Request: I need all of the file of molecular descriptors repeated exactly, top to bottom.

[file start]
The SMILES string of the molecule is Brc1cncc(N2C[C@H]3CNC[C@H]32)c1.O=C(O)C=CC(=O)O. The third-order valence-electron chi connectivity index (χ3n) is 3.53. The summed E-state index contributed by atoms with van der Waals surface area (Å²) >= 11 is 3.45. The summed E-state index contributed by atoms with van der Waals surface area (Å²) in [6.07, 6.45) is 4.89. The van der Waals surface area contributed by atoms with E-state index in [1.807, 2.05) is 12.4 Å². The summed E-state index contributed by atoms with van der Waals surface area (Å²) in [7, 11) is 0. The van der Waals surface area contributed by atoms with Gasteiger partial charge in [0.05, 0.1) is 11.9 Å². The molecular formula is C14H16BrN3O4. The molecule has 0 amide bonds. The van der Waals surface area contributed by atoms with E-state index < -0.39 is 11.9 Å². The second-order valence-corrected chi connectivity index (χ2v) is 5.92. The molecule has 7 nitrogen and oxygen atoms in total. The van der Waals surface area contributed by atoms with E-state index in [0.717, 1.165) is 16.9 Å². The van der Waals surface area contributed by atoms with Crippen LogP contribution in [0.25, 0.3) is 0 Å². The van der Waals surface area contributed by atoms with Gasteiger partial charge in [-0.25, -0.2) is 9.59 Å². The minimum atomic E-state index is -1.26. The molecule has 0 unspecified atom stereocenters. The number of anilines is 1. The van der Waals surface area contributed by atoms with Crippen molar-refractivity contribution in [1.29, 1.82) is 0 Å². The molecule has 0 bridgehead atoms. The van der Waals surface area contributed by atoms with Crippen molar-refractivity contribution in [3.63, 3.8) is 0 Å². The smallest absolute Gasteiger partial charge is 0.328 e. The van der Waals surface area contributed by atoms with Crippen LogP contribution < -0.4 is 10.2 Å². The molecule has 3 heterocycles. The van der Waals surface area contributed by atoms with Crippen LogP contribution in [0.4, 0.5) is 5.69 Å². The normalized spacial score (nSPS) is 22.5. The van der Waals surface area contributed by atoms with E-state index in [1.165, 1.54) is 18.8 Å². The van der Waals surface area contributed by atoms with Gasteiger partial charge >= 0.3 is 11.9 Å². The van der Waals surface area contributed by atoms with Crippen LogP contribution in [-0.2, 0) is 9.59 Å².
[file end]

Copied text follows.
The SMILES string of the molecule is Brc1cncc(N2C[C@H]3CNC[C@H]32)c1.O=C(O)C=CC(=O)O. The third-order valence-electron chi connectivity index (χ3n) is 3.53. The summed E-state index contributed by atoms with van der Waals surface area (Å²) >= 11 is 3.45. The summed E-state index contributed by atoms with van der Waals surface area (Å²) in [6.07, 6.45) is 4.89. The van der Waals surface area contributed by atoms with E-state index in [1.807, 2.05) is 12.4 Å². The summed E-state index contributed by atoms with van der Waals surface area (Å²) in [7, 11) is 0. The van der Waals surface area contributed by atoms with Gasteiger partial charge in [0.05, 0.1) is 11.9 Å². The molecular formula is C14H16BrN3O4. The molecule has 0 amide bonds. The van der Waals surface area contributed by atoms with E-state index < -0.39 is 11.9 Å². The second-order valence-corrected chi connectivity index (χ2v) is 5.92. The molecule has 7 nitrogen and oxygen atoms in total. The van der Waals surface area contributed by atoms with E-state index in [0.717, 1.165) is 16.9 Å². The van der Waals surface area contributed by atoms with Crippen LogP contribution in [0.25, 0.3) is 0 Å². The van der Waals surface area contributed by atoms with Gasteiger partial charge in [-0.25, -0.2) is 9.59 Å². The minimum atomic E-state index is -1.26. The molecule has 0 unspecified atom stereocenters. The number of anilines is 1. The van der Waals surface area contributed by atoms with Crippen molar-refractivity contribution in [1.29, 1.82) is 0 Å². The molecule has 0 bridgehead atoms. The van der Waals surface area contributed by atoms with Crippen molar-refractivity contribution in [3.63, 3.8) is 0 Å². The smallest absolute Gasteiger partial charge is 0.328 e. The van der Waals surface area contributed by atoms with Crippen LogP contribution < -0.4 is 10.2 Å². The molecule has 3 heterocycles. The van der Waals surface area contributed by atoms with Crippen LogP contribution in [0.4, 0.5) is 5.69 Å². The normalized spacial score (nSPS) is 22.5. The van der Waals surface area contributed by atoms with E-state index in [1.165, 1.54) is 18.8 Å². The van der Waals surface area contributed by atoms with Gasteiger partial charge >= 0.3 is 11.9 Å². The van der Waals surface area contributed by atoms with Crippen LogP contribution in [-0.2, 0) is 9.59 Å².